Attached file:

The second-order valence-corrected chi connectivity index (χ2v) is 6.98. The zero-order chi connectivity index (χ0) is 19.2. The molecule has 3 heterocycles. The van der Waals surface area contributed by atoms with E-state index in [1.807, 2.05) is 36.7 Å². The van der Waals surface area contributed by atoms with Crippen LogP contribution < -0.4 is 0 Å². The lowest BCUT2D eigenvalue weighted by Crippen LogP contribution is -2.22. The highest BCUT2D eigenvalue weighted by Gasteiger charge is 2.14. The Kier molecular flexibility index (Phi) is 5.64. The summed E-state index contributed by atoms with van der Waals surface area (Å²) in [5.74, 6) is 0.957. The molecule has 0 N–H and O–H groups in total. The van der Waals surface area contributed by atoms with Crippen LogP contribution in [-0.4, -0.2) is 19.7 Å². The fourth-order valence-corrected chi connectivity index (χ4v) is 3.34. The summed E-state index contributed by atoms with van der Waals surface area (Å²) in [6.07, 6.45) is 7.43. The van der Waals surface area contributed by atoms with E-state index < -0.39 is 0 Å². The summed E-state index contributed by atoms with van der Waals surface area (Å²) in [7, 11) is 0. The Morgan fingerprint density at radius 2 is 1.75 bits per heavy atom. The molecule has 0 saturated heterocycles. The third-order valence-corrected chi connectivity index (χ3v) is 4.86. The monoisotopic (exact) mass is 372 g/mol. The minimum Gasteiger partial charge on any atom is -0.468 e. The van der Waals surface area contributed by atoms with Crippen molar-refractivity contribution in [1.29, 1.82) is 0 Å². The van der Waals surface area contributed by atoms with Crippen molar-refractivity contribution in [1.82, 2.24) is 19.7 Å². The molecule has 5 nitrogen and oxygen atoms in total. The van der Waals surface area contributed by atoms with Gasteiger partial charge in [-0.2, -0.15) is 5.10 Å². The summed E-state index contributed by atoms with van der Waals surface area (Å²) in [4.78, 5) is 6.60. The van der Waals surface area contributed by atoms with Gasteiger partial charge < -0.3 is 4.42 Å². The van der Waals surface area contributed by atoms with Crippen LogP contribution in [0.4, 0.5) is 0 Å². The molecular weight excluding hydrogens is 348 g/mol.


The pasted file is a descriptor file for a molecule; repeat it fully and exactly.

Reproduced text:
The second-order valence-corrected chi connectivity index (χ2v) is 6.98. The zero-order chi connectivity index (χ0) is 19.2. The molecule has 3 heterocycles. The van der Waals surface area contributed by atoms with E-state index in [1.807, 2.05) is 36.7 Å². The van der Waals surface area contributed by atoms with Crippen LogP contribution < -0.4 is 0 Å². The lowest BCUT2D eigenvalue weighted by Crippen LogP contribution is -2.22. The highest BCUT2D eigenvalue weighted by Gasteiger charge is 2.14. The Kier molecular flexibility index (Phi) is 5.64. The summed E-state index contributed by atoms with van der Waals surface area (Å²) in [5.74, 6) is 0.957. The molecule has 0 N–H and O–H groups in total. The van der Waals surface area contributed by atoms with Crippen LogP contribution in [-0.4, -0.2) is 19.7 Å². The fourth-order valence-corrected chi connectivity index (χ4v) is 3.34. The summed E-state index contributed by atoms with van der Waals surface area (Å²) in [6.07, 6.45) is 7.43. The van der Waals surface area contributed by atoms with E-state index < -0.39 is 0 Å². The summed E-state index contributed by atoms with van der Waals surface area (Å²) in [7, 11) is 0. The Morgan fingerprint density at radius 2 is 1.75 bits per heavy atom. The molecule has 0 saturated heterocycles. The third-order valence-corrected chi connectivity index (χ3v) is 4.86. The monoisotopic (exact) mass is 372 g/mol. The minimum Gasteiger partial charge on any atom is -0.468 e. The van der Waals surface area contributed by atoms with Crippen molar-refractivity contribution in [1.29, 1.82) is 0 Å². The van der Waals surface area contributed by atoms with Crippen molar-refractivity contribution in [1.82, 2.24) is 19.7 Å². The molecule has 5 nitrogen and oxygen atoms in total. The van der Waals surface area contributed by atoms with Gasteiger partial charge in [-0.2, -0.15) is 5.10 Å². The summed E-state index contributed by atoms with van der Waals surface area (Å²) in [4.78, 5) is 6.60. The van der Waals surface area contributed by atoms with Gasteiger partial charge < -0.3 is 4.42 Å². The van der Waals surface area contributed by atoms with Crippen LogP contribution in [0.4, 0.5) is 0 Å². The molecular weight excluding hydrogens is 348 g/mol.